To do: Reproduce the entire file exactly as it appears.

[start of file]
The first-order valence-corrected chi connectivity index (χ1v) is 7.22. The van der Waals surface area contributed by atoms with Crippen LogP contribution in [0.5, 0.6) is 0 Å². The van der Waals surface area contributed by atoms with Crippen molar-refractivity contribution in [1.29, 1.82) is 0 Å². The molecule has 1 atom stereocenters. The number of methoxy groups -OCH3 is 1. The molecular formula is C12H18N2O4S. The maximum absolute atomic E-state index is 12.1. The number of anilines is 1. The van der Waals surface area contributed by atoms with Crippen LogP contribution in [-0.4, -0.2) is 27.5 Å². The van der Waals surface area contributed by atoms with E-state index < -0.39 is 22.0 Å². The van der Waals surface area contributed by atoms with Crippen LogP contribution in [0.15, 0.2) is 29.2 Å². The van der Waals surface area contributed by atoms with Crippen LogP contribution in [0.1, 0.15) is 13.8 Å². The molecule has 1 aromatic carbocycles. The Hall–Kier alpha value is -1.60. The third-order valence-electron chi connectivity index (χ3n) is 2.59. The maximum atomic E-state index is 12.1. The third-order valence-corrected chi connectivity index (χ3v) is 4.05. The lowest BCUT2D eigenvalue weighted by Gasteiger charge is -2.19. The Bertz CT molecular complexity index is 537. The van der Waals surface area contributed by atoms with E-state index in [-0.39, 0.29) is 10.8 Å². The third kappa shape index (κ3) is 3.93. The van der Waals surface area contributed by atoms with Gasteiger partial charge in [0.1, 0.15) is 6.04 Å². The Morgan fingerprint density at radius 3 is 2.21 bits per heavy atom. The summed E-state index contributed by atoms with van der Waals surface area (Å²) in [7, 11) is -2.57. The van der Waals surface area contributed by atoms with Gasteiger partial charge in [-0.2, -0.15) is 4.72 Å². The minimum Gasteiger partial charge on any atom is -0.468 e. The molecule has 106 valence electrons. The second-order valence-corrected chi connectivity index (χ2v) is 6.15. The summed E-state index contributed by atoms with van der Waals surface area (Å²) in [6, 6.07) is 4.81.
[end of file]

The first-order valence-corrected chi connectivity index (χ1v) is 7.22. The van der Waals surface area contributed by atoms with Crippen LogP contribution in [0.5, 0.6) is 0 Å². The van der Waals surface area contributed by atoms with Crippen molar-refractivity contribution in [1.29, 1.82) is 0 Å². The molecule has 1 atom stereocenters. The number of methoxy groups -OCH3 is 1. The molecular formula is C12H18N2O4S. The maximum absolute atomic E-state index is 12.1. The number of anilines is 1. The van der Waals surface area contributed by atoms with Crippen LogP contribution in [-0.4, -0.2) is 27.5 Å². The van der Waals surface area contributed by atoms with E-state index < -0.39 is 22.0 Å². The van der Waals surface area contributed by atoms with Crippen LogP contribution in [0.15, 0.2) is 29.2 Å². The van der Waals surface area contributed by atoms with Crippen LogP contribution in [0.1, 0.15) is 13.8 Å². The molecule has 1 aromatic carbocycles. The Hall–Kier alpha value is -1.60. The third-order valence-electron chi connectivity index (χ3n) is 2.59. The maximum atomic E-state index is 12.1. The third-order valence-corrected chi connectivity index (χ3v) is 4.05. The lowest BCUT2D eigenvalue weighted by Gasteiger charge is -2.19. The Bertz CT molecular complexity index is 537. The van der Waals surface area contributed by atoms with E-state index in [-0.39, 0.29) is 10.8 Å². The third kappa shape index (κ3) is 3.93. The van der Waals surface area contributed by atoms with Gasteiger partial charge in [0.1, 0.15) is 6.04 Å². The Morgan fingerprint density at radius 3 is 2.21 bits per heavy atom. The summed E-state index contributed by atoms with van der Waals surface area (Å²) in [7, 11) is -2.57. The van der Waals surface area contributed by atoms with Gasteiger partial charge in [-0.2, -0.15) is 4.72 Å². The minimum Gasteiger partial charge on any atom is -0.468 e. The molecule has 106 valence electrons. The second-order valence-corrected chi connectivity index (χ2v) is 6.15. The summed E-state index contributed by atoms with van der Waals surface area (Å²) in [6, 6.07) is 4.81.